|Mission type||Early warning system|
|Operator||Russian Strategic Nuclear Forces|
|Mission duration||4 years (achieved) |
|Spacecraft type||Oko No. 6008|
|Launch mass||2,400 kg (5,300 lb)|
|Dry mass||1,250 kg (2,760 lb)|
|Dimensions||2 m (6 ft 7 in) long and 1.7 m (5 ft 7 in) diameter|
|Start of mission|
|Launch date||22 September 1982,|
06:23:11 UTC 
|Rocket||Molniya-M / Blok 2BL|
|Launch site||Plesetsk, Site 16/2|
|Entered service||22 September 1982|
|End of mission|
|Deactivated||5 January 1987 |
|Decay date||8 June 2009|
|Reference system||Geocentric orbit |
|Perigee altitude||613 km (381 mi)|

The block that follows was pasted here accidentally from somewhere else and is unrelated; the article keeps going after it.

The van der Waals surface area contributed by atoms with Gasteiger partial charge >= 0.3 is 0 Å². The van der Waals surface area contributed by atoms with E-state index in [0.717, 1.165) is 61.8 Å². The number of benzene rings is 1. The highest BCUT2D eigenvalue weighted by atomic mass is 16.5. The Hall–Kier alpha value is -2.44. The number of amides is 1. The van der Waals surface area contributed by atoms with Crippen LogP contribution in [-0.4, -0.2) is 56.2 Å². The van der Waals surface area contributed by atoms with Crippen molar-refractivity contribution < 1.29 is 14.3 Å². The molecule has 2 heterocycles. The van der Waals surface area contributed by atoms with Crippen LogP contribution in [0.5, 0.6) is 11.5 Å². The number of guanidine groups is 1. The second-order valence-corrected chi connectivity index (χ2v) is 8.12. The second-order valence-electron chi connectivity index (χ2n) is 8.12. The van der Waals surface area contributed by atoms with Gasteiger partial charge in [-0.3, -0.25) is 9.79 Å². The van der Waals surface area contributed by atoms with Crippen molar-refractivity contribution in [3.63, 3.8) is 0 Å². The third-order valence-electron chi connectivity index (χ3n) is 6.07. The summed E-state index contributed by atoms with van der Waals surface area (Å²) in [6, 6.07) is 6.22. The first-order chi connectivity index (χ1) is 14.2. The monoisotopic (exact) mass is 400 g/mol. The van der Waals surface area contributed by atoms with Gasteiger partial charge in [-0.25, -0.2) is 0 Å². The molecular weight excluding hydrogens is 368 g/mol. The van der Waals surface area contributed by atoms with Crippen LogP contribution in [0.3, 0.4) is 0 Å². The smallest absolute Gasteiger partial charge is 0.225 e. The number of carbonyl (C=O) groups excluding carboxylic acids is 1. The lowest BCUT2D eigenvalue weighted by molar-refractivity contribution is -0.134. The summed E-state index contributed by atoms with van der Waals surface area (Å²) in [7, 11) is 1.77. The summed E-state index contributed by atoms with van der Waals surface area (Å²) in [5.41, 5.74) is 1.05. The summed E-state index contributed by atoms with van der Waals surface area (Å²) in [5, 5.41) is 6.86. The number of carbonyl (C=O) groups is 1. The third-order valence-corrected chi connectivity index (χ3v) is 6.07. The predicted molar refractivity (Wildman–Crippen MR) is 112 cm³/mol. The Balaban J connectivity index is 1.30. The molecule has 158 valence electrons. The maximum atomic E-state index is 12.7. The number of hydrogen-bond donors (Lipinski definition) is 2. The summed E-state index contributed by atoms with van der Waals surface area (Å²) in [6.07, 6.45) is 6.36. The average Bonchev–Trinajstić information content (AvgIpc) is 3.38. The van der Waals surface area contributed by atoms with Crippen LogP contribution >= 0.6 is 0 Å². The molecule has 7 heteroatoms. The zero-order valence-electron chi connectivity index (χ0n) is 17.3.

|Apogee altitude||39,340 km (24,440 mi)|
Kosmos 1409 (Russian: Космос 1409 meaning Cosmos 1409) was a Soviet US-K missile early warning satellite which was launched in 1982 as part of the Soviet military's Oko programme. Kosmos 1409 replaced Kosmos 1217 as part of the Oko constellation of satellites and covered the plane 2 - 317° longitude of ascending node.
The satellite was designed to identify missile launches using optical telescopes and infrared sensors.
Kosmos 1409 was launched from Site 16/2 from Plesetsk Cosmodrome in Soviet Union. A Molniya-M launch vehicle with a Blok 2BL upper stage was used to perform the launch, which took place at 06:23:11 UTC on 22 September 1982. The launch successfully placed the satellite into a Molniya orbit. It subsequently received its Kosmos designation, and the COSPAR International Designator 1982-095A. The United States Space Command assigned it the Satellite Catalog Number 13585.
It reentered the Earth's atmosphere on 8 June 2009.